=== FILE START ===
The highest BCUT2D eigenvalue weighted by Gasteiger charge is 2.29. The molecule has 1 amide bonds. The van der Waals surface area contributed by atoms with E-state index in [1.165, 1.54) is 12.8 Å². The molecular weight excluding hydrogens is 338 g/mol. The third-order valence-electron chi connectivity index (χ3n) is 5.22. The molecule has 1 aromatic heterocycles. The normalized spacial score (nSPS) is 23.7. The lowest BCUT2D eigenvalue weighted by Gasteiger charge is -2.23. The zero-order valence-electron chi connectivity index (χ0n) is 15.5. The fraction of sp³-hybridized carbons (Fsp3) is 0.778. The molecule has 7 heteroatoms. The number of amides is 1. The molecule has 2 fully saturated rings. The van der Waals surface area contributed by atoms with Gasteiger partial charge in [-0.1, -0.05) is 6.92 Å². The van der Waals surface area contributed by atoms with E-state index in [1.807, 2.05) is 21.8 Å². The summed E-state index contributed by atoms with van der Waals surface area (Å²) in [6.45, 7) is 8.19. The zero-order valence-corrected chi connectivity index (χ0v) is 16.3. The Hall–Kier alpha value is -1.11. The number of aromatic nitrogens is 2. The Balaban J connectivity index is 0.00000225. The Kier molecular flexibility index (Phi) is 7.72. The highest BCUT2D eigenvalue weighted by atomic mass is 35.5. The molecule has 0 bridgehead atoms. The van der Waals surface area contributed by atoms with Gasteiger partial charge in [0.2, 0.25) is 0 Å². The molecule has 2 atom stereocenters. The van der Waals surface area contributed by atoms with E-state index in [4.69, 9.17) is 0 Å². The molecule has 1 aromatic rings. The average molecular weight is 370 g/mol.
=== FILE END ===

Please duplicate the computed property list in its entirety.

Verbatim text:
The highest BCUT2D eigenvalue weighted by Gasteiger charge is 2.29. The molecule has 1 amide bonds. The van der Waals surface area contributed by atoms with E-state index in [1.165, 1.54) is 12.8 Å². The molecular weight excluding hydrogens is 338 g/mol. The third-order valence-electron chi connectivity index (χ3n) is 5.22. The molecule has 1 aromatic heterocycles. The normalized spacial score (nSPS) is 23.7. The lowest BCUT2D eigenvalue weighted by Gasteiger charge is -2.23. The zero-order valence-electron chi connectivity index (χ0n) is 15.5. The fraction of sp³-hybridized carbons (Fsp3) is 0.778. The molecule has 7 heteroatoms. The number of amides is 1. The molecule has 2 fully saturated rings. The van der Waals surface area contributed by atoms with Gasteiger partial charge in [-0.1, -0.05) is 6.92 Å². The van der Waals surface area contributed by atoms with E-state index in [1.807, 2.05) is 21.8 Å². The summed E-state index contributed by atoms with van der Waals surface area (Å²) in [6.45, 7) is 8.19. The zero-order valence-corrected chi connectivity index (χ0v) is 16.3. The Hall–Kier alpha value is -1.11. The number of aromatic nitrogens is 2. The Balaban J connectivity index is 0.00000225. The Kier molecular flexibility index (Phi) is 7.72. The highest BCUT2D eigenvalue weighted by atomic mass is 35.5. The molecule has 0 bridgehead atoms. The van der Waals surface area contributed by atoms with Gasteiger partial charge in [0.2, 0.25) is 0 Å². The molecule has 2 atom stereocenters. The van der Waals surface area contributed by atoms with E-state index in [4.69, 9.17) is 0 Å². The molecule has 1 aromatic rings. The average molecular weight is 370 g/mol.